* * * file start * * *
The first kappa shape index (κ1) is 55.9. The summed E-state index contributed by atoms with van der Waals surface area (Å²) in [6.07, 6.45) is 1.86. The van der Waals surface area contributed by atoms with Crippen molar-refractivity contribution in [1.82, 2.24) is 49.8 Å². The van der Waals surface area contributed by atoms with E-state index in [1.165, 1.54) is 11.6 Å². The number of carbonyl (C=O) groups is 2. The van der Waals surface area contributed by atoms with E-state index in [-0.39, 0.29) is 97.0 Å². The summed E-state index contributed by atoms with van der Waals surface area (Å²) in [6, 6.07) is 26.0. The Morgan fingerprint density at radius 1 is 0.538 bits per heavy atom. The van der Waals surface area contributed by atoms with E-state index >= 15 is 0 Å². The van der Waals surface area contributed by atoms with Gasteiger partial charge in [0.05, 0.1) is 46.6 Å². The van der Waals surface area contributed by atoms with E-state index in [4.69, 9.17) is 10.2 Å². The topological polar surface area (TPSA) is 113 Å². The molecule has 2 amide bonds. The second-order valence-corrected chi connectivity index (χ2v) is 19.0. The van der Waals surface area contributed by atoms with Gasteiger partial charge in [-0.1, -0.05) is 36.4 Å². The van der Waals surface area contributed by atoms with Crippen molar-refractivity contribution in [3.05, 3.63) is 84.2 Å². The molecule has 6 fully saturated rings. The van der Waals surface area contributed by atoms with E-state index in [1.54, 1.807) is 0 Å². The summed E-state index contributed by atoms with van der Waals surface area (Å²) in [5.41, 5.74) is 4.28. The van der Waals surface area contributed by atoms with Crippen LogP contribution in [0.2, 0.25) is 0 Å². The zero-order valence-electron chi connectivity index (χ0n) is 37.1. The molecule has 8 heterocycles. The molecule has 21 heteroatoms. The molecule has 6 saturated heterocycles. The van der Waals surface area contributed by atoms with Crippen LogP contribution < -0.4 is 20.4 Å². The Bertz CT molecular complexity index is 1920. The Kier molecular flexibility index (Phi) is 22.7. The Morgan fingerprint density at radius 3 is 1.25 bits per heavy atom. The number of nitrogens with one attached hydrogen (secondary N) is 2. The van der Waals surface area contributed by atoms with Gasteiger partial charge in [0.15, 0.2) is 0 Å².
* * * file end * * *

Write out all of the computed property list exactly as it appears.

The first kappa shape index (κ1) is 55.9. The summed E-state index contributed by atoms with van der Waals surface area (Å²) in [6.07, 6.45) is 1.86. The van der Waals surface area contributed by atoms with Crippen molar-refractivity contribution in [1.82, 2.24) is 49.8 Å². The van der Waals surface area contributed by atoms with E-state index in [1.165, 1.54) is 11.6 Å². The number of carbonyl (C=O) groups is 2. The van der Waals surface area contributed by atoms with E-state index in [-0.39, 0.29) is 97.0 Å². The summed E-state index contributed by atoms with van der Waals surface area (Å²) in [6, 6.07) is 26.0. The Morgan fingerprint density at radius 1 is 0.538 bits per heavy atom. The van der Waals surface area contributed by atoms with E-state index >= 15 is 0 Å². The van der Waals surface area contributed by atoms with Gasteiger partial charge in [0.05, 0.1) is 46.6 Å². The van der Waals surface area contributed by atoms with E-state index in [4.69, 9.17) is 10.2 Å². The topological polar surface area (TPSA) is 113 Å². The molecule has 2 amide bonds. The second-order valence-corrected chi connectivity index (χ2v) is 19.0. The van der Waals surface area contributed by atoms with Gasteiger partial charge in [-0.1, -0.05) is 36.4 Å². The van der Waals surface area contributed by atoms with Crippen molar-refractivity contribution in [3.05, 3.63) is 84.2 Å². The molecule has 6 fully saturated rings. The van der Waals surface area contributed by atoms with E-state index in [1.54, 1.807) is 0 Å². The summed E-state index contributed by atoms with van der Waals surface area (Å²) in [5.41, 5.74) is 4.28. The van der Waals surface area contributed by atoms with Crippen LogP contribution in [0.2, 0.25) is 0 Å². The zero-order valence-electron chi connectivity index (χ0n) is 37.1. The molecule has 8 heterocycles. The molecule has 21 heteroatoms. The molecule has 6 saturated heterocycles. The van der Waals surface area contributed by atoms with Crippen LogP contribution < -0.4 is 20.4 Å². The Bertz CT molecular complexity index is 1920. The Kier molecular flexibility index (Phi) is 22.7. The Morgan fingerprint density at radius 3 is 1.25 bits per heavy atom. The number of nitrogens with one attached hydrogen (secondary N) is 2. The van der Waals surface area contributed by atoms with Gasteiger partial charge in [0.15, 0.2) is 0 Å².